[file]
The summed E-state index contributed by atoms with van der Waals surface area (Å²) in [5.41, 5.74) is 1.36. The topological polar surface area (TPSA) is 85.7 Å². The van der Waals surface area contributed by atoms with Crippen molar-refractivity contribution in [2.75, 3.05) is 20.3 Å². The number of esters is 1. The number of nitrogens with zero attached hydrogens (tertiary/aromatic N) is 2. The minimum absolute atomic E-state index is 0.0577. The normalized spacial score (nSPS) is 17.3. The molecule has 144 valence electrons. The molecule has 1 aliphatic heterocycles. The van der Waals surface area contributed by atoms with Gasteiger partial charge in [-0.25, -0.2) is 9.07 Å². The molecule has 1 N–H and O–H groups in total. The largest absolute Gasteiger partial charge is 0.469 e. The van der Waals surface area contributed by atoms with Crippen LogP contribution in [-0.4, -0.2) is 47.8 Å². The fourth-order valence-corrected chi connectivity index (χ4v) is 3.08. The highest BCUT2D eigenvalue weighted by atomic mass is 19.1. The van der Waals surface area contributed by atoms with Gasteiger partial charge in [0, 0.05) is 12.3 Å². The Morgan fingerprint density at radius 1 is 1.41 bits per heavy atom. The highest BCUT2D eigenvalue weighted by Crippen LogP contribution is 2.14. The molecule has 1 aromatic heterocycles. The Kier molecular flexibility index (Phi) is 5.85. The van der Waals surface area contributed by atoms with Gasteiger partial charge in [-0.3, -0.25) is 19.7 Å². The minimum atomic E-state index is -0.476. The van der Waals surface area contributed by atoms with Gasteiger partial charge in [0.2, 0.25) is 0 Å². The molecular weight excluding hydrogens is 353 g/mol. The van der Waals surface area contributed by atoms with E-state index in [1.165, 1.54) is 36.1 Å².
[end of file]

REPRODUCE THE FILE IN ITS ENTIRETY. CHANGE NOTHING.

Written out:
The summed E-state index contributed by atoms with van der Waals surface area (Å²) in [5.41, 5.74) is 1.36. The topological polar surface area (TPSA) is 85.7 Å². The van der Waals surface area contributed by atoms with Crippen molar-refractivity contribution in [2.75, 3.05) is 20.3 Å². The number of esters is 1. The number of nitrogens with zero attached hydrogens (tertiary/aromatic N) is 2. The minimum absolute atomic E-state index is 0.0577. The normalized spacial score (nSPS) is 17.3. The molecule has 144 valence electrons. The molecule has 1 aliphatic heterocycles. The van der Waals surface area contributed by atoms with Gasteiger partial charge in [-0.25, -0.2) is 9.07 Å². The molecule has 1 N–H and O–H groups in total. The largest absolute Gasteiger partial charge is 0.469 e. The van der Waals surface area contributed by atoms with Crippen LogP contribution in [-0.4, -0.2) is 47.8 Å². The fourth-order valence-corrected chi connectivity index (χ4v) is 3.08. The highest BCUT2D eigenvalue weighted by atomic mass is 19.1. The van der Waals surface area contributed by atoms with Gasteiger partial charge in [0, 0.05) is 12.3 Å². The Morgan fingerprint density at radius 1 is 1.41 bits per heavy atom. The highest BCUT2D eigenvalue weighted by Crippen LogP contribution is 2.14. The molecule has 1 aromatic heterocycles. The Kier molecular flexibility index (Phi) is 5.85. The van der Waals surface area contributed by atoms with Gasteiger partial charge in [-0.3, -0.25) is 19.7 Å². The minimum atomic E-state index is -0.476. The van der Waals surface area contributed by atoms with Gasteiger partial charge in [0.2, 0.25) is 0 Å². The molecular weight excluding hydrogens is 353 g/mol. The van der Waals surface area contributed by atoms with E-state index in [1.165, 1.54) is 36.1 Å².